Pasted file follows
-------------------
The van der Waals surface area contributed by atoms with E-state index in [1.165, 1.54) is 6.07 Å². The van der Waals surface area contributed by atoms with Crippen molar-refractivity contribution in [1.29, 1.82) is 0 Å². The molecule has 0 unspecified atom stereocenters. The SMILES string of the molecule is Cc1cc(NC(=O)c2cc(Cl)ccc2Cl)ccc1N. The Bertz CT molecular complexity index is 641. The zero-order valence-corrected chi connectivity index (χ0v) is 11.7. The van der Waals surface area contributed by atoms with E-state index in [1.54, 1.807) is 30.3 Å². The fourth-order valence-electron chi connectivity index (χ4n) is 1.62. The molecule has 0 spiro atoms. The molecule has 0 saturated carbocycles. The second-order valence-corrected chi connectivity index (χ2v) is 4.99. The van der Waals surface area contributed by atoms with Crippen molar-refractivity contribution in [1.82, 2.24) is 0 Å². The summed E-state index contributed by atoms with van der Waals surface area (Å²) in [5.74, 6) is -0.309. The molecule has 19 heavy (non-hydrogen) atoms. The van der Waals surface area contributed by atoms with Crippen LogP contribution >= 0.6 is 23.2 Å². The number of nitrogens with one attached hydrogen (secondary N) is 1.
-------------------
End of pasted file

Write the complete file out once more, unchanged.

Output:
The van der Waals surface area contributed by atoms with E-state index in [1.165, 1.54) is 6.07 Å². The van der Waals surface area contributed by atoms with Crippen molar-refractivity contribution in [1.29, 1.82) is 0 Å². The molecule has 0 unspecified atom stereocenters. The SMILES string of the molecule is Cc1cc(NC(=O)c2cc(Cl)ccc2Cl)ccc1N. The Bertz CT molecular complexity index is 641. The zero-order valence-corrected chi connectivity index (χ0v) is 11.7. The van der Waals surface area contributed by atoms with E-state index in [1.54, 1.807) is 30.3 Å². The fourth-order valence-electron chi connectivity index (χ4n) is 1.62. The molecule has 0 spiro atoms. The molecule has 0 saturated carbocycles. The second-order valence-corrected chi connectivity index (χ2v) is 4.99. The van der Waals surface area contributed by atoms with Crippen molar-refractivity contribution in [1.82, 2.24) is 0 Å². The summed E-state index contributed by atoms with van der Waals surface area (Å²) in [5.74, 6) is -0.309. The molecule has 19 heavy (non-hydrogen) atoms. The van der Waals surface area contributed by atoms with Crippen LogP contribution >= 0.6 is 23.2 Å². The number of nitrogens with one attached hydrogen (secondary N) is 1.